According to US diplomatic cables from 2008 and subsequently leaked by WikiLeaks, Eide played an influential role in the Norwegian government’s decision to purchase US F-35 warplanes from the Joint Strike Fighter programme, instead of the Swedish Saab Gripen, in a multi-billion dollar sale by US defence contractor Lockheed-Martin.

The cables, written by then US Ambassador to Oslo Benson Whitney, paint a picture of a “powerful politician” who punches above his weight and has ambitions to work in UN peacekeeping or the EU.

The American diplomat found Eide to be amenable to US interests, though not entirely reliable, noting that some US officials found him to be “weasily”.

In one diplomatic cable, dated July 21, 2008, before Norway had made its crucial decision on the US fighter jets, Whitney describes Eide as “one of the most experienced and influential government figures” in Norway, despite his deputy minister portfolio at the time.

The ambassador rightly predicted that his ties to the Norwegian foreign ministry, think tanks, NGOs and the UN would result in either a ministerial position in a future Labour government (he got two) or a high-ranking UN or EU position.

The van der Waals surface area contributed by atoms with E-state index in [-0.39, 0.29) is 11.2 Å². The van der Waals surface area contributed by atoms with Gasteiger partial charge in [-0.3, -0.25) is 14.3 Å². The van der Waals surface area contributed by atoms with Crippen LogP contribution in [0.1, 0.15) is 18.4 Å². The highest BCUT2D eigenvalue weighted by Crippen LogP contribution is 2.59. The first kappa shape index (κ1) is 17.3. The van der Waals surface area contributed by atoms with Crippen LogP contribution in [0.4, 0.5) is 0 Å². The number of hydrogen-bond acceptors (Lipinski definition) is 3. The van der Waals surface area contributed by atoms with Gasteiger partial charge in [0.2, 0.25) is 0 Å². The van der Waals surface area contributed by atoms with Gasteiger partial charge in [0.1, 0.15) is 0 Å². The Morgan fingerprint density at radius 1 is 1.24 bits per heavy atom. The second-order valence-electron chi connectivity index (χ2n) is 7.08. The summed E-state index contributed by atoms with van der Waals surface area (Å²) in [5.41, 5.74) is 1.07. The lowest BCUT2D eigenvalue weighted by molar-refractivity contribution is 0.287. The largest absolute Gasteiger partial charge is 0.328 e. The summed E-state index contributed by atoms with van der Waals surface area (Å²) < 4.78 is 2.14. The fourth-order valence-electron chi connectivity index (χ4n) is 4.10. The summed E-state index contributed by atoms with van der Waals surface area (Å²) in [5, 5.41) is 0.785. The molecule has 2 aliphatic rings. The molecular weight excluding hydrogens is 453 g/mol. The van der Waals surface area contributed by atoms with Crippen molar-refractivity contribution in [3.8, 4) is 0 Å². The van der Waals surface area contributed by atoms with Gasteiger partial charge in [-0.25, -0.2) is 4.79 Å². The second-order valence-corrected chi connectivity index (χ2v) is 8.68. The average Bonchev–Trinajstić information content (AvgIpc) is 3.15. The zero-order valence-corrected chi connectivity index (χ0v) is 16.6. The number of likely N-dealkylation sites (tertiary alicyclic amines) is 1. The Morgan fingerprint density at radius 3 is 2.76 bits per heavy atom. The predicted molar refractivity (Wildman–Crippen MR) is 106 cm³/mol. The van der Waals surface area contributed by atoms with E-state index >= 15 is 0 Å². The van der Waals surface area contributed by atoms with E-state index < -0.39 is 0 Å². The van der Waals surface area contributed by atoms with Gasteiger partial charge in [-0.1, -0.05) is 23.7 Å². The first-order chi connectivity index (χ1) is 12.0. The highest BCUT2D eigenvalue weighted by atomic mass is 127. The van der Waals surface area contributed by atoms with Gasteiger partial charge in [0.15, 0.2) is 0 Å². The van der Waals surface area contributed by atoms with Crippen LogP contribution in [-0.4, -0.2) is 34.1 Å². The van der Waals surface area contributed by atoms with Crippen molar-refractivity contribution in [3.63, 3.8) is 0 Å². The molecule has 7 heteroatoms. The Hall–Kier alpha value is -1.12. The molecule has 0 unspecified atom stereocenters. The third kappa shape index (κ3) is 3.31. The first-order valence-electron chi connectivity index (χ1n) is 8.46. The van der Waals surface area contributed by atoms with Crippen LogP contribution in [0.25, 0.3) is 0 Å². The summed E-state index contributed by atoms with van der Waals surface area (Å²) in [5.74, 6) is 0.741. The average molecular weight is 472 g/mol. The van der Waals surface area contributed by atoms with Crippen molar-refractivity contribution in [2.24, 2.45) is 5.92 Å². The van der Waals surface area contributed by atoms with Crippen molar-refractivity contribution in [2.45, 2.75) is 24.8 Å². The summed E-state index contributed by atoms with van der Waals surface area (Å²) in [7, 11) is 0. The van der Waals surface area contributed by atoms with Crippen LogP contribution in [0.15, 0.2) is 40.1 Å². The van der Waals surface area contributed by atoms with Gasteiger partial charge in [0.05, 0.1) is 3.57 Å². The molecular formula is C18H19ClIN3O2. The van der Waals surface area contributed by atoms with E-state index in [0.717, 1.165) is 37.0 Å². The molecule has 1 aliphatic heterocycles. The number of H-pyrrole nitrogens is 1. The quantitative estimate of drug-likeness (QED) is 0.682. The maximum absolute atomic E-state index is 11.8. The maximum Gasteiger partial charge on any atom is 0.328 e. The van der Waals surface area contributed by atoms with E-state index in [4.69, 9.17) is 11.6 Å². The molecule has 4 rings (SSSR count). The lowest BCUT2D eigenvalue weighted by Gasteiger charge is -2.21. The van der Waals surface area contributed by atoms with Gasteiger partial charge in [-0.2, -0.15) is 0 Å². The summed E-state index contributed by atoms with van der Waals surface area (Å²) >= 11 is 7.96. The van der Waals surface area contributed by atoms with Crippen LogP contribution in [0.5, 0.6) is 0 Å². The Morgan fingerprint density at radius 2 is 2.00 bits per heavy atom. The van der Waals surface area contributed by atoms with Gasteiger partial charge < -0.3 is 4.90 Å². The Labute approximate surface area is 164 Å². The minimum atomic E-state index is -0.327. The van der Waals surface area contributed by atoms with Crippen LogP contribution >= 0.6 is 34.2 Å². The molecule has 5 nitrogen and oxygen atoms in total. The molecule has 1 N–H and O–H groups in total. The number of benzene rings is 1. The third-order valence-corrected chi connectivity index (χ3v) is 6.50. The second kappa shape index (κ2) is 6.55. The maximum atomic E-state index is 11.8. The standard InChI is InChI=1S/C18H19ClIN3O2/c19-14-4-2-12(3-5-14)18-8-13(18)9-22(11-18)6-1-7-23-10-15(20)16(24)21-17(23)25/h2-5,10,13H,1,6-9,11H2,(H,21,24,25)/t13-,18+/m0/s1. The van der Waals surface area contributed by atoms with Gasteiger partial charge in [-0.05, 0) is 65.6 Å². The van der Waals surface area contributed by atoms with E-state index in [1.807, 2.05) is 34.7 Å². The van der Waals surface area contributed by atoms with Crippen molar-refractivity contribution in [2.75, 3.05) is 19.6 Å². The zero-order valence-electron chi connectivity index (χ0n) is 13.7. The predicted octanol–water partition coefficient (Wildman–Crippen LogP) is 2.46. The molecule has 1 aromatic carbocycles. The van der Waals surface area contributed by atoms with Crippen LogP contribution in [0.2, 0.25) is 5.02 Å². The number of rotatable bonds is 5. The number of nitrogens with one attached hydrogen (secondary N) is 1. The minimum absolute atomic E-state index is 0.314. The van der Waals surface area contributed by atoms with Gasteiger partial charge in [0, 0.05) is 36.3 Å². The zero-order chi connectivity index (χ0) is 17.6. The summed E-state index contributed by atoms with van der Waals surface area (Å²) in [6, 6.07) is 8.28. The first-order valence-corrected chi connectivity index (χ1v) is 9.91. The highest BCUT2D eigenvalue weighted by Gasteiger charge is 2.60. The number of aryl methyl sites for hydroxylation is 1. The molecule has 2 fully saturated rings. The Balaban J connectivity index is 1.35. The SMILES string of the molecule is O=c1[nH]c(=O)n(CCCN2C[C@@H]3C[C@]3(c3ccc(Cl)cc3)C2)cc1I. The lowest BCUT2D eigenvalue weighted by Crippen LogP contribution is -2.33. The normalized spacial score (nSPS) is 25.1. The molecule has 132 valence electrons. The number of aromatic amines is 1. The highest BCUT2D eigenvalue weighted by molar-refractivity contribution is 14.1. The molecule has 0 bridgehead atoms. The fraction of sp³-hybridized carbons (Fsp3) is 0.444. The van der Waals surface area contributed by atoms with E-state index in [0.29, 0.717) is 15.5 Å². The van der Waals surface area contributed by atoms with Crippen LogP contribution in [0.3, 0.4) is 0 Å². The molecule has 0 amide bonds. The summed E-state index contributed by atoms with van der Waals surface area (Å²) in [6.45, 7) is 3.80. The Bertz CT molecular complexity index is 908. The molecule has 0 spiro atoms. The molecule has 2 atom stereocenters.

“In his relations with the Embassy, Barth Eide has been difficult to characterize. Barth Eide is a skilled and subtle interagency player who is largely pro-U.S. but should not be trusted to reliably uphold U.S. interests,” said Whitney.

The US diplomat found Eide to be “helpful” on several important issues, such as helping to prevent a Norwegian veto of NATO plans for missile defence, intervening on “touchy real estate issues” affecting the sale of land to the US government for the construction of a new embassy building, and pushing for Norwegian deployments to Afghanistan.

Whitney acknowledged that on several occasions Eide gave the Embassy “good advice” on how to approach the Norwegian government.

“However, some very senior U.S. officials have felt that he has been hard to pin down on several issues of concern and characterised Barth Eide as ‘weasily’. Senior Norwegian officials, with strong pro-U.S. instincts, have also told the Embassy in private that Barth Eide is not to be relied upon to promote U.S. priorities,” said the ambassador.